Parents are finding it increasingly difficult to regulate their children’s internet use. And if left unchecked and without proper guidance, there are some truly dangerous things out there on the internet.

The internet is a double-edged sword. While it’s of tremendous help there are some serious drawbacks.

Types of Addictions

The internet is a vast space with an infinite scope. A good chunk of the populations makes a living off of the internet. While most are hooked on to it for entertainment, to kill time or avoid loneliness. Some also use it as an escape.

Here are some recognisable internet addictions:


The internet is the ultimate information destination, and some people are obsessed and spend hours collecting information. Search engines like Google, Yahoo etc add to this and allow one to hop from one site to the other unendingly.

Entertainment and games

Binge-watching has almost become a norm. People watching videos and gaming on their phones is a common sight on public transport. Gaming is not only popular among the young population but adults these days also are falling prey to intuitive gaming.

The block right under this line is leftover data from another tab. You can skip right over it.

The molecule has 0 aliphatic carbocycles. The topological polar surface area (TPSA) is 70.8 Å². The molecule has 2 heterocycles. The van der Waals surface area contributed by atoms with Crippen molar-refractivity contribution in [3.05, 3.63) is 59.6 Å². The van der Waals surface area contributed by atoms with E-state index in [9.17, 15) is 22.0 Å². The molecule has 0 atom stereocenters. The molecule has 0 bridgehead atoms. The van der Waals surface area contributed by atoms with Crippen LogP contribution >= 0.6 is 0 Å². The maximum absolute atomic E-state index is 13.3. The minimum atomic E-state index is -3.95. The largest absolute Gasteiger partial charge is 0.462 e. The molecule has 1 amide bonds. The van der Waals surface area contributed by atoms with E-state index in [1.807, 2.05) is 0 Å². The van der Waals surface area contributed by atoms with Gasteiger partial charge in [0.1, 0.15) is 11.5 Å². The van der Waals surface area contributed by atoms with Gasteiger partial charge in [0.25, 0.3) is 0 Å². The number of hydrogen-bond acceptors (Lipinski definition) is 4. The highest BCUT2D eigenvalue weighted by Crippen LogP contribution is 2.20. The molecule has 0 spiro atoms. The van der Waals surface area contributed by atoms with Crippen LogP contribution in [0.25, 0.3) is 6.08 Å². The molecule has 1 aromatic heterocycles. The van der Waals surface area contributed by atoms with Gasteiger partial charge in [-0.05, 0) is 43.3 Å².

One has to be aware that there are games out there that are gruesome, offensive and also pornographic in nature.

Gambling, which is recognised as an addiction, has also crept into this space and there are plenty of online gambling games that people are addicted to.


People seek out relationships on the internet. Romantic or platonic, these relationship seekers are also addicted to the virtual world to fulfil their fantasies, often being disconnected from the real world.


People can spend hours on social media websites like Facebook, Twitter, Instagram, Snapchat, TicTok, and even online shopping.